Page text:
Friday, October 28, 2011

Joe Nocera and Robert Bork

I'm catching up now on Joe Nocera's column from last weekend saying Robert Bork was really not very extreme at all, and it is congressional Democrats who started the gridlock craziness in opposing Bork.

You can't make this stuff up. The shame is that this is the NY Times op-ed page. They can get anyone they want. They have some good people. Some people who know what they're talking about. And some who don't. It's not like there is a shortage of smart people out there.

Nocera has just been a joke, period.

For more on Nocera and Bork: David Weigel, Jamie Raskin.

Thursday, October 27, 2011

The murder of Brad Will, five years later

Five years ago today, Brad Will was murdered in Oaxaca. The men responsible for his death have still not been brought to justice.

The U.S. is expanding its operations within Mexico, with the DEA reportedly taking a direct role in building up informants in the cartels. Meanwhile, we can't seem to get justice for our own guy.

Basic justice in much of Mexico is rather lacking. Until that's repaired (and this isn't stuff you do overnight), it will be rather difficult to restore security, short term or long. That should be the basic goal.

The U.S. if funding a chunk of Mexico's internal war now, through the Merida Initiative. That's pretty certainly bad in its current form. If the US is to fund Mexico, the funding should be going toward building the institutions of justice.

The U.S.'s relationship with Mexico is already pretty awkward. We're running our own operations, going around parts of the Mexican bureaucracy we (perhaps rightfully) don't trust. Demanding justice for our own guy isn't exactly going to be what tips the boat. And so what if it did? It would in fact fit in with, not clash with, what should be our main theme: building justice. The Bush and Obama administrations have, for whatever reasons, decided to just let it go.

Previously: A small step toward justice in Brad Will case: court forces release of activist Moreno (2/10), Three years later, no justice in Brad Will murder (10/09), In Brad Will case, Mexican government moves ahead with its farce (7/09) and Grim but expected development in Brad Will case (10/08).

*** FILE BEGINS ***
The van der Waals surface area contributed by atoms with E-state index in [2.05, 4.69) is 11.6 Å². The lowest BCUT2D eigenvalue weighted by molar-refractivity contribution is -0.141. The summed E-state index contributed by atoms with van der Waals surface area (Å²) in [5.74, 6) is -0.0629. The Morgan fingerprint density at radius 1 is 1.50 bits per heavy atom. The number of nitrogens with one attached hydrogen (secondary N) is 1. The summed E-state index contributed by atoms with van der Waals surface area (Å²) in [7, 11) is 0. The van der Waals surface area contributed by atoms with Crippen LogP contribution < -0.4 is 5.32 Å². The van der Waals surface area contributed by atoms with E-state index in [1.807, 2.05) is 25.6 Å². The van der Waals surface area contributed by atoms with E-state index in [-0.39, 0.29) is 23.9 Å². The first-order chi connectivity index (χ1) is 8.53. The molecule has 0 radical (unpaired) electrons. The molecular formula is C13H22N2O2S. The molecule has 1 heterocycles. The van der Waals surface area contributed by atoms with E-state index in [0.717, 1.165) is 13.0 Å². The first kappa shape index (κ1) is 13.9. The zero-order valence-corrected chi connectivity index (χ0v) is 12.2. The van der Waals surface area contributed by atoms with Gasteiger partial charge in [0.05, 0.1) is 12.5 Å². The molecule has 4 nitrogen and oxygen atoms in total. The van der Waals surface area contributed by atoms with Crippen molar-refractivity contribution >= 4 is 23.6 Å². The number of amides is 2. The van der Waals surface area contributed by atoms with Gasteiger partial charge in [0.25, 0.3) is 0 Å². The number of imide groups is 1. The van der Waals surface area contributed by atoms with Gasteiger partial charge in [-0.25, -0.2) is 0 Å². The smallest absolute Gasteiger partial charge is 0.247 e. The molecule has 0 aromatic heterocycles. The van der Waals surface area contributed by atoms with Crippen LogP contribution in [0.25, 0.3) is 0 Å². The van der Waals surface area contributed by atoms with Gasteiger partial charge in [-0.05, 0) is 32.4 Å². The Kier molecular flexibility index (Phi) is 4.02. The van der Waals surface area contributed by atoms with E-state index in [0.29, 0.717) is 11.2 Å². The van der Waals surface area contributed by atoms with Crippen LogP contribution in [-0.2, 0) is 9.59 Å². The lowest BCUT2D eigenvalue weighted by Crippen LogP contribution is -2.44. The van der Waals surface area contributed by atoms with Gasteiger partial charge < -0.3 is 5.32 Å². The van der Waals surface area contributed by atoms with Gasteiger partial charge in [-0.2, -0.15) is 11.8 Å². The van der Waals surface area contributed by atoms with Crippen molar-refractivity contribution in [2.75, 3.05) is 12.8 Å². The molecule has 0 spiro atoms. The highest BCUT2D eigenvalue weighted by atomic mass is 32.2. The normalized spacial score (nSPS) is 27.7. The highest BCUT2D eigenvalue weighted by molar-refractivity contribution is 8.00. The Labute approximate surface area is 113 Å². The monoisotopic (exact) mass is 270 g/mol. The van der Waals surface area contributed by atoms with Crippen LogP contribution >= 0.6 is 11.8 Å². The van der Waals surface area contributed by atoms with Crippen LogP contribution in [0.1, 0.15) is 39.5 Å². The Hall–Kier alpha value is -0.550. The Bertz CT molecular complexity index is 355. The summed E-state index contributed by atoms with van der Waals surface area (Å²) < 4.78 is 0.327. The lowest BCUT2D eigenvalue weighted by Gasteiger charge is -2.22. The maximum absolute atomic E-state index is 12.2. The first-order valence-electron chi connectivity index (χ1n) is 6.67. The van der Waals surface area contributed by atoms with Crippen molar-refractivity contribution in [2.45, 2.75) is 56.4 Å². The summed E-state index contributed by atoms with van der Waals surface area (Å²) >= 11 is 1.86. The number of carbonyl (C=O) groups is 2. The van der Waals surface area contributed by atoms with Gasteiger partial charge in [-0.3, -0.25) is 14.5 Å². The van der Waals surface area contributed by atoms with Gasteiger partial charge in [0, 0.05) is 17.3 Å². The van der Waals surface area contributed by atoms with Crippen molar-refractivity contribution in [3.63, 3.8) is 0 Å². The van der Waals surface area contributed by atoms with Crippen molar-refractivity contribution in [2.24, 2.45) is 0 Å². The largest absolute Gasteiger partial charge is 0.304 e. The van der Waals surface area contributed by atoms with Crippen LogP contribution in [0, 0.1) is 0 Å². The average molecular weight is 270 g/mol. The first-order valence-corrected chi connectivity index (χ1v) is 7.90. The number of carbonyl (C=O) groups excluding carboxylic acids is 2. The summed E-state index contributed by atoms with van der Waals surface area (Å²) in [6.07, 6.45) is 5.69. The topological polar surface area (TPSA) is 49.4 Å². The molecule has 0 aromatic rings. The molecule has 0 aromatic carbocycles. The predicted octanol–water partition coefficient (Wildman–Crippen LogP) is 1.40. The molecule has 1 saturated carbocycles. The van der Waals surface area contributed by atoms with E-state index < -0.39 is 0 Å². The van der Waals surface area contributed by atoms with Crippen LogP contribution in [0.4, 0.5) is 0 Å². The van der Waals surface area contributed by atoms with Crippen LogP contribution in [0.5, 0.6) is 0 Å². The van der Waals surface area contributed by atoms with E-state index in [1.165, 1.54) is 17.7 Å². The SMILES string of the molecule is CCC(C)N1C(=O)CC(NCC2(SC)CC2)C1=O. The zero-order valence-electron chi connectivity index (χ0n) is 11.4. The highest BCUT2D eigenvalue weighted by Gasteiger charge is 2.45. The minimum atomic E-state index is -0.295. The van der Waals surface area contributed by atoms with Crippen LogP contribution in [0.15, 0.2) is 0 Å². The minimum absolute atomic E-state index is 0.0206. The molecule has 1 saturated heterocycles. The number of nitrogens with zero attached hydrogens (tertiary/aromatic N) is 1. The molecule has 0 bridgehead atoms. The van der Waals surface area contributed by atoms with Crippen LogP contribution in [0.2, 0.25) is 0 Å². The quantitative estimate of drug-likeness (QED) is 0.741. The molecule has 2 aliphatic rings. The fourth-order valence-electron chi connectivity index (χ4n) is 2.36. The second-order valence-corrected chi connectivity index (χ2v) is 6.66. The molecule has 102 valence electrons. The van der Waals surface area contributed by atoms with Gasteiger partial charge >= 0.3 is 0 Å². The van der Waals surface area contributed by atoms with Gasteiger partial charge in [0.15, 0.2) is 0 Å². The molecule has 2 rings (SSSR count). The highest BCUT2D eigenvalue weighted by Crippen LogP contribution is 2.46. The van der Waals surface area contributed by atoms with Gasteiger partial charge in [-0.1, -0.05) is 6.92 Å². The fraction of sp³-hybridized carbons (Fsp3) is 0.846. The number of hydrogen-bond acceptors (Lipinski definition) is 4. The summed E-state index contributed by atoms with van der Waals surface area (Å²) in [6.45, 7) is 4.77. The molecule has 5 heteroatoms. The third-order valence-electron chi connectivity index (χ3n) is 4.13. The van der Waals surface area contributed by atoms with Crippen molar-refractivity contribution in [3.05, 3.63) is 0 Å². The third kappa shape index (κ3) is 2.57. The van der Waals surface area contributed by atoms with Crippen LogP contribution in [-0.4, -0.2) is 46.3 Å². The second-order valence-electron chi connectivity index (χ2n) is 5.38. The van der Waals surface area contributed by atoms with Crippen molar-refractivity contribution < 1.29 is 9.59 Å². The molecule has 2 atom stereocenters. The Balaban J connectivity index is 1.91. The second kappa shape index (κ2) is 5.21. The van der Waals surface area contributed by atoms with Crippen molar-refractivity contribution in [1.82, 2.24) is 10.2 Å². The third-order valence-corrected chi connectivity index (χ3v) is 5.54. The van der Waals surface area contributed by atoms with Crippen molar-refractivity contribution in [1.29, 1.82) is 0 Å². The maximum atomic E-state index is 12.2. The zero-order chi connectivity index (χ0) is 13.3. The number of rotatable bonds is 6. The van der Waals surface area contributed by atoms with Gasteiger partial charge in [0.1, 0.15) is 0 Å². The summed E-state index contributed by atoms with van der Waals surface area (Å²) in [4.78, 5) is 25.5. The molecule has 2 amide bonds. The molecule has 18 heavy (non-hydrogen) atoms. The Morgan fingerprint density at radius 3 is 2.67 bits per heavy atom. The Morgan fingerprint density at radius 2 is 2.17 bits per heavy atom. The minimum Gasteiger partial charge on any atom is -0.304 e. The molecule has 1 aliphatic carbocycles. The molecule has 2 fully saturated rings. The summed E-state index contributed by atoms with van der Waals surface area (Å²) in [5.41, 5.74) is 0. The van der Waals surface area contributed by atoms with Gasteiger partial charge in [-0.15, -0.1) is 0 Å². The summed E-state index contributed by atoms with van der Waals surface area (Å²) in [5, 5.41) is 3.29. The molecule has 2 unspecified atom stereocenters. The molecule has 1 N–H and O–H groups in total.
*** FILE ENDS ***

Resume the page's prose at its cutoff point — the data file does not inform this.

Monday, October 24, 2011

Post fronts Facebook

Re the Washington Post's front page Facebook story today... I've stopped counting. It just got too exhausting. I don't think those people are ever going to get it. It's too bad.

Sunday, October 23, 2011

WaPo now giving away Sunday paper for 50 cents

From the October 18th LivingSocial email in the DC area:

Many papers do discount deals to woo customers, who then stick with the subscription after the price goes up to the normal amount. But giving away a full year of Sunday papers for 50 cents each? That sounds extreme to me. And remember, the Post doesn't get that full amount -- usually these discount services, the Groupons and such, keep about 50%. So the Post is not getting 50 cents, but probably just somewhat more than half of that.

At some point I think the print advertisers would start getting unhappy about this. How do you know the people are looking at the Sunday paper if they're only paying 50 cents for it?

The Iranian "plot", follow-up

This is back from October 12th, but I wanted to highlight it: Glenn Greenwald's rebuttal to the US claims on the Iranian 'plot'. I haven't followed the fall-out. But they sure backed down from some of those claims awfully quickly.

Monday, October 17, 2011

Obama thinks he can convince people he's suddenly populist. I doubt it.

Peter Wallsten reporting in the Washington Post last week:
President Obama and his team have decided to turn public anger at Wall Street into a central tenet of their reelection strategy.

The move comes as the Occupy Wall Street protests gain momentum across the country and as polls show deep public distrust of the nation’s major financial institutions.

And it sets up what strategists see as a potent line of attack against Republican front-runner Mitt Romney, a former investment executive whom Obama aides plan to portray as a wealthy Wall Street sympathizer.
The campaign can and will yet take many tacks. But it sure sounds like they're going to give this one a try.

It says something about the impact the Occupy Wall Street movement has had on the politics. The White House seems to genuinely fear a populist movement from the left leaving them behind. That's good that they fear it.

Wallsten rightly points out several ways in which the Obama campaign's strategy will be, um, tricky. The Administration bailed out the banks and is filled with the bank people (right up to Chief of Staff), and the campaign relies rather heavily on the bank people's money. How on earth does the campaign expect to fool people into thinking Obama is suddenly a populist? It seems unlikely.

The President can make pledges about what he'd like Congress to do, and what he'll do in 2013. But suffice to say it's not exactly likely he's going to give back all his donations from the bankers, and renounce all such future donations. Or that he'll get rid of the bankers who occupy many of the key posts in the administration.

The Obama Campaign thinks, I think, that it can pull this off because they'll be running against Mitt Romney. And when both general election candidates claim to be men of the people, team Obama thinks they can make a more convincing claim, and will win over the public.